Recorded: 18 Aug 2003
You see, in the political system I cannot go to the Congress and ask for things once the budget is prepared. So we prepared a budget and it goes through the Office of Management and Budget, it goes through the White House before it goes to Congress. Once that president signs off on that, I can only ask for the things that the President has asked for.
I cannot add anything of my own initiative. On the other hand if Congress asks the question, it depends how they ask it. If they ask how much more money I would like, I would say we’re not asking for additional money, the President’s budget adequately provides for our needs. On the other hand if they say, Dr., how much money would it cost if the five hundred more research project grants at your average cost—well, that’s a question I can take a number multiply by a number and give them the dollars.
This year the chairman asked what we would do with, I think it was seven billion dollars extra in one billion dollar increments, something like that, or in one hundred million dollar increments.
This is at the end of the budget hearings. The chairman Natcher asks me, “what would you do with,” actually [it] was with seven hundred million additional dollars, and is given in the budget in one hundred million dollar increments, so seven additional tranches. There were a number of things that we would have normally liked to have in the budget. So I think in the first hundred million or two of these, I asked for additional money for research project grants, clinical trials. And I was frankly doing that in part to satisfy the critics within the NIH. When we got past the point where if we got that much money that they would have some of their pet projects funded, then I asked for initially fifty million. It actually was then pared down to about thirty million dollars for the human genome project. And after the House and the Senate voted on this and harmonized their differences, I think we got twenty six or something like that. Twenty-six, twenty-seven, and then there was a Graham/Rudman so we ended up with somewhere around twenty-three, twenty-four million dollars, but at least we were started.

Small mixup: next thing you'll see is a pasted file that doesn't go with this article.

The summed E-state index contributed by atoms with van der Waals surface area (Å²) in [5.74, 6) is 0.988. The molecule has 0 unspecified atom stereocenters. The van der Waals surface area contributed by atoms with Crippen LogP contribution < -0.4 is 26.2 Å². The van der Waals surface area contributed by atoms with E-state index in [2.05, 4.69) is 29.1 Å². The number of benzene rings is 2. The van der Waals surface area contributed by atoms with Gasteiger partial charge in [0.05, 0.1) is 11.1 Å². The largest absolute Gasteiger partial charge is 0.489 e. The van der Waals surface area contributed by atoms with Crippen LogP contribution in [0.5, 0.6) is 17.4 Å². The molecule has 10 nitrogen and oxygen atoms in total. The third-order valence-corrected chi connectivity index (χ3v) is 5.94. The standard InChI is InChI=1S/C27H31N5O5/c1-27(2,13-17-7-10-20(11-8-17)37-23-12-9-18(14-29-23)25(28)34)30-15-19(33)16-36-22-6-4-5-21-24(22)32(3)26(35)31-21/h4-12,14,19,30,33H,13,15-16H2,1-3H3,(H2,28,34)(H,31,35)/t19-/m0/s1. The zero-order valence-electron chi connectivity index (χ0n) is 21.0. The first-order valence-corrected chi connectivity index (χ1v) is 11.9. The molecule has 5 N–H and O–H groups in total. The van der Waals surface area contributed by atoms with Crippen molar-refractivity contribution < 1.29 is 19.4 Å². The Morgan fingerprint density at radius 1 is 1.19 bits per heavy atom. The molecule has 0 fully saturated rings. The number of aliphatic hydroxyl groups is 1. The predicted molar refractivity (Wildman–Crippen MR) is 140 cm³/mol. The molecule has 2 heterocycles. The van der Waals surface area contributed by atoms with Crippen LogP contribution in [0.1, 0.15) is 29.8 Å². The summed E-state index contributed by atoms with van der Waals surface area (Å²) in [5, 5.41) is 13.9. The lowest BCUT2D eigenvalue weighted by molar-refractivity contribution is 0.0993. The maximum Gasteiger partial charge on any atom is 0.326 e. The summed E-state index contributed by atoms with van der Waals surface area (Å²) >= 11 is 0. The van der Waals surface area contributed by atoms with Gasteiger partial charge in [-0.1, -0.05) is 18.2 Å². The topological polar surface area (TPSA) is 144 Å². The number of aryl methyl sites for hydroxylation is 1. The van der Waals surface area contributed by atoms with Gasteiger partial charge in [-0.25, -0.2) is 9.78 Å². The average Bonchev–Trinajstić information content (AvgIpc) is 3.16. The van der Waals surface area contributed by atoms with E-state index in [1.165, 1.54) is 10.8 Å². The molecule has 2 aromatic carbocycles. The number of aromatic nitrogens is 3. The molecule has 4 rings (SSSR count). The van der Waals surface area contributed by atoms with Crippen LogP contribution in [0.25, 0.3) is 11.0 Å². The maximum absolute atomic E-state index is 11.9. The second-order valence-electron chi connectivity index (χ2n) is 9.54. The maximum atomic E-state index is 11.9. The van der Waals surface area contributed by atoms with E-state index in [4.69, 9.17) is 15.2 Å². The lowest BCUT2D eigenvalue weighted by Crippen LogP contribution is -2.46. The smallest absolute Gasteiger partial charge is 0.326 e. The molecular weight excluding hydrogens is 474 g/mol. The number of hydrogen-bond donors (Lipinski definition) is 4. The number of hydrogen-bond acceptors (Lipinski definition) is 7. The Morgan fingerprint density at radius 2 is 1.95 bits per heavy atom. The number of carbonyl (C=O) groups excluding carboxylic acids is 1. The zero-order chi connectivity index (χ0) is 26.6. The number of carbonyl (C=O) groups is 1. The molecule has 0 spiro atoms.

James B. Wyngaarden is a medical doctor, biochemist and medical science advisor. He served as director of the National Institutes of Health, associate director for Life Sciences in the Office of Science and Technology Policy, Executive Office of the President, and as director of the Human Genome Organization. Wyngaarden is currently part of the Washington Advisory Group, LLC and director of four biotechnology/pharmaceutical companies. Wyngaarden is also co-author of the textbook The Metabolic Basis of Inherited Disease.
He researches the regulation of purine biosynthesis, the production of uric acid and he helped initiate the use of allopurinol, a drug developed as an anticancer agent and now used as a treatment for gout.
While serving as director of the National Institutes of Heath, he enlisted the help of Dr. Watson in 1988 to begin the Human Genome Project. Jim obliged and joined the NIH as the associate director for Human Genome Research, while still acting as director of the Cold Spring Harbor Laboratory.